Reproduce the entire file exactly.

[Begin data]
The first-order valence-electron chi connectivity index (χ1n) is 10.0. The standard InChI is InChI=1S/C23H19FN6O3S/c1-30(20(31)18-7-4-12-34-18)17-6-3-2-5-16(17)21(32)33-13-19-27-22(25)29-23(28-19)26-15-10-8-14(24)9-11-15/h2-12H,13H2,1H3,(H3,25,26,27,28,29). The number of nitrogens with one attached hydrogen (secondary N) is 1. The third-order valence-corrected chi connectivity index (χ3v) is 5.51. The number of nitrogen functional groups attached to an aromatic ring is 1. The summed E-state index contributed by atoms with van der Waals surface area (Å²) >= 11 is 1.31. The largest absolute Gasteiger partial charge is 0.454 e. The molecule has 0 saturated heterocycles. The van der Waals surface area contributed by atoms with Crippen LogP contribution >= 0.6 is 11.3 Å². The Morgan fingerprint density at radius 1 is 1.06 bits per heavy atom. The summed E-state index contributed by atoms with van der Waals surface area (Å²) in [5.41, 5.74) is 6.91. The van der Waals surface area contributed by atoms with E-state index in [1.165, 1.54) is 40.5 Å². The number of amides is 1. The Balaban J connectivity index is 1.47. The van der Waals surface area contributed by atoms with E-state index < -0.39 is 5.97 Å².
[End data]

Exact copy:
The first-order valence-electron chi connectivity index (χ1n) is 10.0. The standard InChI is InChI=1S/C23H19FN6O3S/c1-30(20(31)18-7-4-12-34-18)17-6-3-2-5-16(17)21(32)33-13-19-27-22(25)29-23(28-19)26-15-10-8-14(24)9-11-15/h2-12H,13H2,1H3,(H3,25,26,27,28,29). The number of nitrogens with one attached hydrogen (secondary N) is 1. The third-order valence-corrected chi connectivity index (χ3v) is 5.51. The number of nitrogen functional groups attached to an aromatic ring is 1. The summed E-state index contributed by atoms with van der Waals surface area (Å²) >= 11 is 1.31. The largest absolute Gasteiger partial charge is 0.454 e. The molecule has 0 saturated heterocycles. The van der Waals surface area contributed by atoms with Crippen LogP contribution >= 0.6 is 11.3 Å². The Morgan fingerprint density at radius 1 is 1.06 bits per heavy atom. The summed E-state index contributed by atoms with van der Waals surface area (Å²) in [5.41, 5.74) is 6.91. The van der Waals surface area contributed by atoms with E-state index in [1.165, 1.54) is 40.5 Å². The number of amides is 1. The Balaban J connectivity index is 1.47. The van der Waals surface area contributed by atoms with E-state index < -0.39 is 5.97 Å².